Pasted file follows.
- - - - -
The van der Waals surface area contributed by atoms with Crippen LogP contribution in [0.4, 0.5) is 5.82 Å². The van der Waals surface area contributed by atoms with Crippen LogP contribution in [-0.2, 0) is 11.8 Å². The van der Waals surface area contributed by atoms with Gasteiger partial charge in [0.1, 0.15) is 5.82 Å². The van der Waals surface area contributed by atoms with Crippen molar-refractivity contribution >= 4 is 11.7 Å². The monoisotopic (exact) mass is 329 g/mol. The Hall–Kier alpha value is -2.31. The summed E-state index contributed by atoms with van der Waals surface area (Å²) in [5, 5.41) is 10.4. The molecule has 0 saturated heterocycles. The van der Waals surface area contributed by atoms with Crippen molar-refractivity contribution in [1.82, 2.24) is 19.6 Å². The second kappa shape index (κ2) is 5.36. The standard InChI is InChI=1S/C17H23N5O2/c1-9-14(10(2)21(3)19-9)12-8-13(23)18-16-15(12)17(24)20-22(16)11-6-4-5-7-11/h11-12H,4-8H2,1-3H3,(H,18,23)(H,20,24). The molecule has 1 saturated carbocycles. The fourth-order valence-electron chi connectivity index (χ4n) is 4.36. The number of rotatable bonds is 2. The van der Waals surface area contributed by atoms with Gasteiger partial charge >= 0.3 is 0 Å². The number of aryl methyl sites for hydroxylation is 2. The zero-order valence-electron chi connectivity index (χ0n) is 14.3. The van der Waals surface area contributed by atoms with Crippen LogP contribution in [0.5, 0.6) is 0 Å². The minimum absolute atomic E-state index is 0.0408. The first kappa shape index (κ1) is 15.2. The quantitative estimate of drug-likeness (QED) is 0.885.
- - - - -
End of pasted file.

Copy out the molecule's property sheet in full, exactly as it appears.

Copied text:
The van der Waals surface area contributed by atoms with Crippen LogP contribution in [0.4, 0.5) is 5.82 Å². The van der Waals surface area contributed by atoms with Crippen LogP contribution in [-0.2, 0) is 11.8 Å². The van der Waals surface area contributed by atoms with Gasteiger partial charge in [0.1, 0.15) is 5.82 Å². The van der Waals surface area contributed by atoms with Crippen molar-refractivity contribution >= 4 is 11.7 Å². The monoisotopic (exact) mass is 329 g/mol. The Hall–Kier alpha value is -2.31. The summed E-state index contributed by atoms with van der Waals surface area (Å²) in [5, 5.41) is 10.4. The molecule has 0 saturated heterocycles. The van der Waals surface area contributed by atoms with Crippen molar-refractivity contribution in [1.82, 2.24) is 19.6 Å². The second kappa shape index (κ2) is 5.36. The standard InChI is InChI=1S/C17H23N5O2/c1-9-14(10(2)21(3)19-9)12-8-13(23)18-16-15(12)17(24)20-22(16)11-6-4-5-7-11/h11-12H,4-8H2,1-3H3,(H,18,23)(H,20,24). The molecule has 1 saturated carbocycles. The fourth-order valence-electron chi connectivity index (χ4n) is 4.36. The number of rotatable bonds is 2. The van der Waals surface area contributed by atoms with Gasteiger partial charge >= 0.3 is 0 Å². The number of aryl methyl sites for hydroxylation is 2. The zero-order valence-electron chi connectivity index (χ0n) is 14.3. The van der Waals surface area contributed by atoms with Crippen LogP contribution in [0.5, 0.6) is 0 Å². The minimum absolute atomic E-state index is 0.0408. The first kappa shape index (κ1) is 15.2. The quantitative estimate of drug-likeness (QED) is 0.885.